Students who graduated college in 2018 did so with an average of nearly $30,000 in student loan debt. That’s a startlingly large amount of money. But it’s nice to know that if you’re in that boat, you’re definitely not alone.
What you don’t want to do, though, is keep that debt around, as Dave Ramsey sometimes says, like a pet. Student loan debt can be a huge burden that can keep you from meeting your other financial goals, like moving to a new city, taking on a truly rewarding job, or buying a home.
Luckily, you don’t have to stick to the standard 10+ year repayment plan. With some planning and hustle, you could pay off $20,000 of student loans in a year. It’s been done, and you can add yourself to the ranks of those who did it. Here’s how.
Table of Contents:
1. Start with a budget
When it comes to most financial goals, the place to begin is really with your budget. There are many ways to budget and tools to get it done. But it’s important that your budget is actually realistic. With that in mind, take a few hours to go back over your last two months’ worth of expenses. Categorize your spending in a way that makes sense to you, and then figure out what you’ve spent in those categories in each of the last two to three months.
Then based on that data, set a reasonable budget moving forward. Be sure you add in your minimum debt payments, as well as essential spending for food, clothing, transportation, etc. This budget should account for all of your income for the month, and should result in $0 left over. The goal, ideally, is to spend less than you earn. If you do have “left over” money after you’ve accounted for all your basic spending, that can go straight towards your student loan on payday.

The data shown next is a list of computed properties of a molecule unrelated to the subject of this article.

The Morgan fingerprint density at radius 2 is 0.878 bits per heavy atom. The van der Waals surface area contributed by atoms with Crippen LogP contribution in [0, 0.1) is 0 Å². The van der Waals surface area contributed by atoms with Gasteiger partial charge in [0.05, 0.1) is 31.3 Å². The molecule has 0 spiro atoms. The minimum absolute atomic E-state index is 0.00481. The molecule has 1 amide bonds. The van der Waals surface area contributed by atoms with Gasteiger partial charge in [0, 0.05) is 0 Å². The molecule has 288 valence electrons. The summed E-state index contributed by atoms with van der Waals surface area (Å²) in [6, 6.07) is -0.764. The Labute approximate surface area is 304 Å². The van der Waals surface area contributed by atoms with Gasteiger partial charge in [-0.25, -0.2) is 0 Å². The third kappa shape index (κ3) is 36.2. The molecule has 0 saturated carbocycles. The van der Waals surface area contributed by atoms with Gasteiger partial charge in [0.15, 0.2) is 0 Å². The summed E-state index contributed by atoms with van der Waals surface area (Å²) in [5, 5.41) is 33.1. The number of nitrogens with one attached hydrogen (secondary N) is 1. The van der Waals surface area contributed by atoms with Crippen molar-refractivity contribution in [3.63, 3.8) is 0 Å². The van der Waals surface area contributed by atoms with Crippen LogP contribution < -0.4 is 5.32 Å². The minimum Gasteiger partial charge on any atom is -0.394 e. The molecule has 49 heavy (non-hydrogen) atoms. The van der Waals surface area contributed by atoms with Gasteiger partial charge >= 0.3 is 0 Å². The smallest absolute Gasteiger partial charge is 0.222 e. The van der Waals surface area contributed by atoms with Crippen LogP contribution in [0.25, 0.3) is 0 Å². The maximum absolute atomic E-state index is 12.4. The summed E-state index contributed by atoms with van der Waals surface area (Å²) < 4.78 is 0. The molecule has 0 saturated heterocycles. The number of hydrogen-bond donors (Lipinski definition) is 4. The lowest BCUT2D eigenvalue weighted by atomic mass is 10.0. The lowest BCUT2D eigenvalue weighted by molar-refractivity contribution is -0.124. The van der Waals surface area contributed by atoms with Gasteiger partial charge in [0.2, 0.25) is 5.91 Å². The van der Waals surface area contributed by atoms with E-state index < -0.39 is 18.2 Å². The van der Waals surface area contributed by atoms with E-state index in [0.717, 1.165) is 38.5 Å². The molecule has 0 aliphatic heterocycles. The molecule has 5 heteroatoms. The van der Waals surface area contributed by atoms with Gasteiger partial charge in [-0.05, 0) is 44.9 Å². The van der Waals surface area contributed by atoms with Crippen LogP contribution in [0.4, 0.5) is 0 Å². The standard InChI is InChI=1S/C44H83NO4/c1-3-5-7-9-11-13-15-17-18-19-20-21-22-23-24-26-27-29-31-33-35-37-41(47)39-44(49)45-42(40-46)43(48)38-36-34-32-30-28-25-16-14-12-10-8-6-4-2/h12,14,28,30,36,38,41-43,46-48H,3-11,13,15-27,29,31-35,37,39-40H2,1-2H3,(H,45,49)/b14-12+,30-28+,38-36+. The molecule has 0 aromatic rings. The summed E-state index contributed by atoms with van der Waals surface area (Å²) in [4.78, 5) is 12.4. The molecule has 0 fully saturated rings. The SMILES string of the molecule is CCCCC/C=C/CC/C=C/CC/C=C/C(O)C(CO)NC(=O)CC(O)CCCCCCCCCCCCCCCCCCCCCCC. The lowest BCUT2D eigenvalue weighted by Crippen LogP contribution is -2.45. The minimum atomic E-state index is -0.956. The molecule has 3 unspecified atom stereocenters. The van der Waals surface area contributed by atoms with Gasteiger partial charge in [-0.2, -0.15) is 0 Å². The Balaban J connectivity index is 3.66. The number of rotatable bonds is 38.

2. Find “one and done” ways to save
Now that you’ve looked at all of your spending, try to find two or three ways to cut down on your monthly recurring expenses immediately. This could mean cutting out cable or even your Netflix subscription. You might look at ditching other monthly subscriptions or get a new quote on your car insurance to lower that payment. These are “one and done” ways to save. Once you deal with the issue, whether it’s canceling a subscription or rejiggering your insurance, you save money month after month.
And all that money you save can go directly towards your student loans. So you’ve got to pay about $1,700 per month towards your loans to get $20,000 paid off in a year. If you can save even $150 per month by canceling subscriptions and lowering regular payments, you’re almost 10% of the way there without even trying.
3. Put a chunk towards the loans on payday
Now, look at your budget and your one and done savings. How much do you have left over between these two things each month? Maybe there was an extra $400 in your budget, plus an extra $150 in your one and done savings. If this is the case, plan to put $500 directly towards your student loans–not including your monthly minimum payment–on payday.
Depending on when you get paid, you might split this payment into two $250 payments, one on each payday of the month. Do whichever works best. But consider this a set payment that’s written into your budget, just like all of your other bills.
Your payday payments may not look anything like this. But whatever your budget says you should have available, put it towards your loans. Even if that’s just $100 per paycheck, that’s still better than nothing!
4. Find extra “spare change” to put towards your loan throughout the month